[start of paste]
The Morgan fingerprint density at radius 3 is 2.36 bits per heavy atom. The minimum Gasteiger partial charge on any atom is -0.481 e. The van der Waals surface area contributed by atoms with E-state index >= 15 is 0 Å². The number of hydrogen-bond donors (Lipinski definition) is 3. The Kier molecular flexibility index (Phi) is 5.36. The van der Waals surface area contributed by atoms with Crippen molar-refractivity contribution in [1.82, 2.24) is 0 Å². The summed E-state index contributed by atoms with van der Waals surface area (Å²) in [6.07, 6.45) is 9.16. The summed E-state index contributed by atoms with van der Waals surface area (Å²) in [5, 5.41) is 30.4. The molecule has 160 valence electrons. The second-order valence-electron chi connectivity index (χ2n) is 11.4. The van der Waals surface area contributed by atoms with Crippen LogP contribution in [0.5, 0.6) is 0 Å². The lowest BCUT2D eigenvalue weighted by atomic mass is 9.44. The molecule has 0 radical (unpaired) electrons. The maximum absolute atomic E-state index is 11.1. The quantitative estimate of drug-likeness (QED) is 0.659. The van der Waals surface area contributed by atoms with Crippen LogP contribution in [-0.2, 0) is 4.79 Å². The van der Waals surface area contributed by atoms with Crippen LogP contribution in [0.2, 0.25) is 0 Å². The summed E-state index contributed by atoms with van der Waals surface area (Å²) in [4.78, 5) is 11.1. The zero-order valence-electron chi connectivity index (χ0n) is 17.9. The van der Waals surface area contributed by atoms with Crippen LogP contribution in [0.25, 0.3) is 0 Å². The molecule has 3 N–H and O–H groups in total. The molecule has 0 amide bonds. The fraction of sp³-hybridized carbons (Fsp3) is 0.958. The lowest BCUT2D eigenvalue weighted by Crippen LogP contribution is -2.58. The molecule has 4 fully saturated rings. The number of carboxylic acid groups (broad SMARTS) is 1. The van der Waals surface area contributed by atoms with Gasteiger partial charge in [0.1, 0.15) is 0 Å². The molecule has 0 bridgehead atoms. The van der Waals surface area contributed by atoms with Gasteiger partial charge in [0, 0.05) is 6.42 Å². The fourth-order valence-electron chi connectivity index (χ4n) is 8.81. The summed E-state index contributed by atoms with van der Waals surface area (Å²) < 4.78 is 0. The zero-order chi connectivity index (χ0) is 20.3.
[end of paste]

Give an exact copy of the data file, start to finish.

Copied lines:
The Morgan fingerprint density at radius 3 is 2.36 bits per heavy atom. The minimum Gasteiger partial charge on any atom is -0.481 e. The van der Waals surface area contributed by atoms with E-state index >= 15 is 0 Å². The number of hydrogen-bond donors (Lipinski definition) is 3. The Kier molecular flexibility index (Phi) is 5.36. The van der Waals surface area contributed by atoms with Crippen molar-refractivity contribution in [1.82, 2.24) is 0 Å². The summed E-state index contributed by atoms with van der Waals surface area (Å²) in [6.07, 6.45) is 9.16. The summed E-state index contributed by atoms with van der Waals surface area (Å²) in [5, 5.41) is 30.4. The molecule has 160 valence electrons. The second-order valence-electron chi connectivity index (χ2n) is 11.4. The van der Waals surface area contributed by atoms with Crippen LogP contribution in [0.5, 0.6) is 0 Å². The lowest BCUT2D eigenvalue weighted by atomic mass is 9.44. The molecule has 0 radical (unpaired) electrons. The maximum absolute atomic E-state index is 11.1. The quantitative estimate of drug-likeness (QED) is 0.659. The van der Waals surface area contributed by atoms with Crippen LogP contribution in [-0.2, 0) is 4.79 Å². The van der Waals surface area contributed by atoms with Crippen LogP contribution in [0.2, 0.25) is 0 Å². The summed E-state index contributed by atoms with van der Waals surface area (Å²) in [4.78, 5) is 11.1. The zero-order valence-electron chi connectivity index (χ0n) is 17.9. The van der Waals surface area contributed by atoms with Crippen LogP contribution in [0.25, 0.3) is 0 Å². The molecule has 3 N–H and O–H groups in total. The molecule has 0 amide bonds. The fraction of sp³-hybridized carbons (Fsp3) is 0.958. The lowest BCUT2D eigenvalue weighted by Crippen LogP contribution is -2.58. The molecule has 4 fully saturated rings. The number of carboxylic acid groups (broad SMARTS) is 1. The van der Waals surface area contributed by atoms with Gasteiger partial charge in [0.1, 0.15) is 0 Å². The molecule has 0 bridgehead atoms. The van der Waals surface area contributed by atoms with Gasteiger partial charge in [0, 0.05) is 6.42 Å². The fourth-order valence-electron chi connectivity index (χ4n) is 8.81. The summed E-state index contributed by atoms with van der Waals surface area (Å²) < 4.78 is 0. The zero-order chi connectivity index (χ0) is 20.3.